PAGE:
- the value of the property, or
- 115% of the median area price of a single family dwelling, or
- 150% of the conforming Freddie Mac limit.
- The Environmental Protection agency has a listing of ENERGY STAR Homes lenders that will under write energy efficiency mortgages.
To get an EEM a borrower typically has to have a home energy rater
conduct a home energy rating before financing is approved. This rating
verifies for the lender that the home is energy-efficient.
EEMs are typically used to purchase a new home that is already energy
efficient such as an ENERGY STAR qualified home. The term EEM is
commonly used to refer to all types of energy mortgages including Energy
Improvement Mortgages (EIMs), which are used to purchase existing homes
that will have energy efficiency improvements made to them. EIMs allow
borrowers to include the cost of energy-efficiency improvements to an
existing home in the mortgage without increasing the down payment. EIMs
allow the borrower to use the money saved in utility bills to finance
energy improvements. Both EEMs and EIMs typically require a home energy
rating to provide the lender with the estimated monthly energy savings
and the value of the energy efficiency measures — known as the Energy
EEMs (and EIMs) are sponsored by federally insured mortgage programs
(FHA and VA) and the conventional secondary mortgage market (Fannie Mae
and Freddie Mac). Lenders can offer conventional EEMs, FHA EEMs, or VA
Conventional Energy Efficient Mortgages
Conventional EEMs can be offered by lenders who sell their loans to
Fannie Mae and Freddie Mac. Conventional EEMs increase the purchasing
power of buying an energy efficient home by allowing the lender to
increase the borrower’s income by a dollar amount equal to the estimated
energy savings. The Fannie Mae loan also adjusts the value of the home
to reflect the value of the energy efficiency measures. For more
information about Fannie Mae’s EEM you can call 1-800-7FANNIE
(732-6643). Visit Fannie Mae to find a Fannie Mae-approved lender in your state. A PowerPoint presentation, Freddie Mac Energy Efficient Mortgages , is available with more information.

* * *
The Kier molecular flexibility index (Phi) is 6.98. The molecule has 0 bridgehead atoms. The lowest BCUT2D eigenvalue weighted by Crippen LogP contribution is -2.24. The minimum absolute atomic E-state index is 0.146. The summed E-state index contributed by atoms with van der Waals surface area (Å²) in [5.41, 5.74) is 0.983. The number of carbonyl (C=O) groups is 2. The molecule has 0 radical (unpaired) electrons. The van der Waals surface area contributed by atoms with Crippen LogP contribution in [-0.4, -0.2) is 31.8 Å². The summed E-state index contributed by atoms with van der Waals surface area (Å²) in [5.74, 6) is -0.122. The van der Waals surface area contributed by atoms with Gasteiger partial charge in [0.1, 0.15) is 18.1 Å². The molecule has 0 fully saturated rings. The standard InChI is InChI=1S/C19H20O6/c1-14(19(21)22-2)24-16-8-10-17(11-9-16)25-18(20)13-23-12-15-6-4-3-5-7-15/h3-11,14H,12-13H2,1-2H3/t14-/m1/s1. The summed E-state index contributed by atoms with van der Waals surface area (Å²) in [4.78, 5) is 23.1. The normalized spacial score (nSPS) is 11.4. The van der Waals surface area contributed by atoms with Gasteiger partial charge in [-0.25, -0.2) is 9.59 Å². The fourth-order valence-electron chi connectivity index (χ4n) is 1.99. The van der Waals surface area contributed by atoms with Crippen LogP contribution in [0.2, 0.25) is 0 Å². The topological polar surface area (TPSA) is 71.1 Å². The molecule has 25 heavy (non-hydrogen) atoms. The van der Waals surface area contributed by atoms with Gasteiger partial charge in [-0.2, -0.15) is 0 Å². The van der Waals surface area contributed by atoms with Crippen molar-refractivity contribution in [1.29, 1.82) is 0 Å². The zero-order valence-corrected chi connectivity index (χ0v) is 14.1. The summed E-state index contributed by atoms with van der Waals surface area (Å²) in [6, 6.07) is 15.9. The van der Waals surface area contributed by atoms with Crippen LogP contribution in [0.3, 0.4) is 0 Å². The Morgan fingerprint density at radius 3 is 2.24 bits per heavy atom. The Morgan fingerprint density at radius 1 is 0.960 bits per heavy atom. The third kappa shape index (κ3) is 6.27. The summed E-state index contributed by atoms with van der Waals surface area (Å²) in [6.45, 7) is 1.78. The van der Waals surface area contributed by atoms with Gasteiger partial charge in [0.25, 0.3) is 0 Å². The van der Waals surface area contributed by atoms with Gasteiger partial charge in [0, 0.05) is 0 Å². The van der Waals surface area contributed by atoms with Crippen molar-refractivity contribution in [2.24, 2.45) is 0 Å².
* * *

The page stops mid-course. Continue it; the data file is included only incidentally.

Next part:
FHA Energy Efficient Mortgages
The mortgage loan amount for an FHA EEM can be increased by the cost
of effective energy improvements. The maximum amount of the portion of
the EEM for energy efficient improvements is the lesser of 5% of:
For more information on FHA EEM loan limits refer to FHA Mortgagee Letter 2009-18 .
No additional down payment is required, and the FHA loan limits won’t
interfere with the process of obtaining the EEM. FHA EEMs are available
for site-built as well as for manufactured homes. Applications for an
FHA EEM may be submitted to the local HUD Field Office through an
FHA-approved lending institution. HUD has a searchable list of approved lenders . Information about the FHA EEM can be found on FHA’s web site . Additional information is available from HUD’s Office of Single Family Housing by calling (800) 569-4287. There is also a fact sheet about FHA’s EEM (70KB). The Systems Building Research Alliance has information about FHA EEMs for ENERGY STAR qualified manufactured homes.
VA Energy Efficient Mortgages
The Veteran’s Administration (VA) EEM is available to qualified
military personnel, reservists and veterans for energy improvements when
purchasing an existing home. The VA EEM caps energy improvements at
$3,000–$6,000. Borrowers should ask their lender about a VA EEM at the
beginning of the lending process. More information about VA EEMs can be
obtained from the Web site for the U.S. Department of Veteran’s Affairs or by calling (800) 827-1000. Chapter 7 of VA Pamphlet 26-7 (Revised) (1.5MB) contains lender guidance on the VA EEM.
To learn more about EEMs contact Fannie Mae, Freddie Mac, the FHA or
the VA. Additional information about writing energy-efficient mortgages
can be found on the Web sites for the U.S. Department of Housing and Urban Development (HUD) and the Residential Energy Services Network